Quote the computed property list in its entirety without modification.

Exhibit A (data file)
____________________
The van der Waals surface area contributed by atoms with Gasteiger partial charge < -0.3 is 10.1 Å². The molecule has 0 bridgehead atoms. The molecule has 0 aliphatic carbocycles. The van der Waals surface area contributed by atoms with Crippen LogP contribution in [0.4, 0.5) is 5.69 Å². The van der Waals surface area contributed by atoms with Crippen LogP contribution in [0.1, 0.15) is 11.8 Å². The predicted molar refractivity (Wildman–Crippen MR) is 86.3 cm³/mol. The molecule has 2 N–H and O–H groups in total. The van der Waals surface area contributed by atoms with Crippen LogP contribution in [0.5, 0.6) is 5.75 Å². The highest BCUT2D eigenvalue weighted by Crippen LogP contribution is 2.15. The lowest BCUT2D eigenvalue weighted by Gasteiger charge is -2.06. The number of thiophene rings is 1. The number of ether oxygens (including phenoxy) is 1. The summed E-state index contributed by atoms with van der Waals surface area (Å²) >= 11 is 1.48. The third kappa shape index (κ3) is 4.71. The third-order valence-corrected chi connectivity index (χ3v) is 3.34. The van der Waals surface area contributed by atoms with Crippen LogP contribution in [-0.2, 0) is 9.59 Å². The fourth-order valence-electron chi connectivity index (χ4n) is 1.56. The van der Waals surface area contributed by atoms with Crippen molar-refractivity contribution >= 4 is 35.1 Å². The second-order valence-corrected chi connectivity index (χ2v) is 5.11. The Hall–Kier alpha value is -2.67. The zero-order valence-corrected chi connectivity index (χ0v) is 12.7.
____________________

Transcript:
The van der Waals surface area contributed by atoms with Gasteiger partial charge < -0.3 is 10.1 Å². The molecule has 0 bridgehead atoms. The molecule has 0 aliphatic carbocycles. The van der Waals surface area contributed by atoms with Crippen LogP contribution in [0.4, 0.5) is 5.69 Å². The van der Waals surface area contributed by atoms with Crippen LogP contribution in [0.1, 0.15) is 11.8 Å². The predicted molar refractivity (Wildman–Crippen MR) is 86.3 cm³/mol. The molecule has 2 N–H and O–H groups in total. The van der Waals surface area contributed by atoms with Crippen LogP contribution in [0.5, 0.6) is 5.75 Å². The highest BCUT2D eigenvalue weighted by Crippen LogP contribution is 2.15. The lowest BCUT2D eigenvalue weighted by Gasteiger charge is -2.06. The number of thiophene rings is 1. The number of ether oxygens (including phenoxy) is 1. The summed E-state index contributed by atoms with van der Waals surface area (Å²) >= 11 is 1.48. The third kappa shape index (κ3) is 4.71. The third-order valence-corrected chi connectivity index (χ3v) is 3.34. The van der Waals surface area contributed by atoms with Crippen LogP contribution in [-0.2, 0) is 9.59 Å². The fourth-order valence-electron chi connectivity index (χ4n) is 1.56. The van der Waals surface area contributed by atoms with Crippen molar-refractivity contribution >= 4 is 35.1 Å². The second-order valence-corrected chi connectivity index (χ2v) is 5.11. The Hall–Kier alpha value is -2.67. The zero-order valence-corrected chi connectivity index (χ0v) is 12.7.